Nestled in between Tin Roof Teas and a trendy boutique, the brand-new Barnes & Noble is officially open for business in the Village District. Located only a mere 10-minute walk from Hillsborough Street, it’s near impossible to resist browsing after a peek inside.
Immediately upon arrival, you’ll realize that it’s not your typical Barnes & Noble. Formerly a Pier One Imports, the storefront is expansive and airy, and customers have plenty of room to wander and browse the countless walls of books. From manga, to academic nonfiction to spirituality, there’s something for every bookworm.
“We love having these rooms, or nooks as we call them sometimes,” said Jen Curtis, the Village District Barnes & Noble store manager. “That way, it gives definitely more of an intimate feel to a larger space.”
The space is, in fact, large, and the concrete floors and bright lights can seem harsh at first glance. However, the numerous cozy reading spots, rugs and tables stacked with books give the storefront a much warmer feel. In fact, the general aesthetic of the store was a point of praise for some of the first visitors.
“They like that it’s nice and open and bright, and they’re loving the selection of books that they’re finding,” Curtis said. “We have a great selection of interior design, cooking, home and garden, those really nice coffee table books that are a little hard to find.”
By all accounts, the Village District Barnes & Noble could be described as fun sized. There’s no cafe or dedicated reading space, outside of the chairs tucked into a couple of the nooks. However, its unorthodox appearance doesn’t negate the fact that a community bookstore was sorely needed in the downtown Raleigh area.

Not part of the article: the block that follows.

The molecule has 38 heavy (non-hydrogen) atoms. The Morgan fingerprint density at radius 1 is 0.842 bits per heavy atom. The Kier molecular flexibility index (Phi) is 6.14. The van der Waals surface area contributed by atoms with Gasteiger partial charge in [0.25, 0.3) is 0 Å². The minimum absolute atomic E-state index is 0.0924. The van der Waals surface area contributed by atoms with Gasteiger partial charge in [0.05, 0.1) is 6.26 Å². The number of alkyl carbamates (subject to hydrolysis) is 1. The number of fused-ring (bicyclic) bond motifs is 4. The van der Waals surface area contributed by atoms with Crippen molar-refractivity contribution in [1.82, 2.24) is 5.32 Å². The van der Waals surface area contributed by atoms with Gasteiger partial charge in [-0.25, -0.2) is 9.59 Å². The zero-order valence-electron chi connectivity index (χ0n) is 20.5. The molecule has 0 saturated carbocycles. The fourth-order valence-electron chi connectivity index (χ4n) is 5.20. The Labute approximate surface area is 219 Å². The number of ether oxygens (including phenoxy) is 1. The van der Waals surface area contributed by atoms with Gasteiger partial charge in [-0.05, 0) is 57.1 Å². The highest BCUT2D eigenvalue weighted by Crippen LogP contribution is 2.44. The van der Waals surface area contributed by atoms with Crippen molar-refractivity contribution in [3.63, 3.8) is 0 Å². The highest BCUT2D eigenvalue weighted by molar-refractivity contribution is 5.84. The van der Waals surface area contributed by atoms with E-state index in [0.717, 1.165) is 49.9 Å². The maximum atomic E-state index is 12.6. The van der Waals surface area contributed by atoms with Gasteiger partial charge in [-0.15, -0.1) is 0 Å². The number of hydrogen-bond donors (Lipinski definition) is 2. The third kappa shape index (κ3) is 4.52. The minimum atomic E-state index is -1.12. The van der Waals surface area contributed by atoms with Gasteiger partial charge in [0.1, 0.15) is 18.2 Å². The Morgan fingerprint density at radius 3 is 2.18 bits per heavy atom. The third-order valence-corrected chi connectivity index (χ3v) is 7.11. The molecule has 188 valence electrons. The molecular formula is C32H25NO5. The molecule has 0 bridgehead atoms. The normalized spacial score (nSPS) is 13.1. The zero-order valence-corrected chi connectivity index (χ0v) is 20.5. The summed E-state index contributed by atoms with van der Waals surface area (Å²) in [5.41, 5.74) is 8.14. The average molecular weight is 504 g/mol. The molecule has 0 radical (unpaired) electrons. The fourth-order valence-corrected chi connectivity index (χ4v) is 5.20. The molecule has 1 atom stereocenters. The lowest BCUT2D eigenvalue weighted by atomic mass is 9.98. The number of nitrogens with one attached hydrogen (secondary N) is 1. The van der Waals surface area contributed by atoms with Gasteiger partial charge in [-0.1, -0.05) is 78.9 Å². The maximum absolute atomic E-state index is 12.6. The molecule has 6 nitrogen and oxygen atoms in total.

“These first couple of weeks are really going to be about curating the store to what Village District means, right, not what everybody else in the country needs,” Curtis said.
Beyond the welcoming ambiance of the bookstore, another event brought new customers through the doors: a ribbon-cutting ceremony courtesy of Delia Owens, bestselling author of “Where the Crawdads Sing,” which topped bestseller lists for weeks on end in 2019 and 2020.
“She has done so much for Southern fiction, and she has really underlined the importance of female authors,” Curtis said. “We were just in a really great position to be able to have her come and do the ribbon-cutting with us and spend some time with us.”
Owens won’t be the first high-profile author that Barnes & Noble will host, either. According to Curtis, the storefront is aiming to host book signings almost every weekend.
“With COVID, I think there’s gonna be some gaps, there are some authors that are kind of pulling back,” Curtis said. “But this weekend, we have Eric Lodin. He’s coming to do a book signing, and we’ve got some set up for later in the month.”
Those interested in attending any of the Village District’s Barnes & Noble community events can check them out on the company’s website. That being said, it’s absolutely worth it to show up on a whim, browse and maybe even buy a book or two.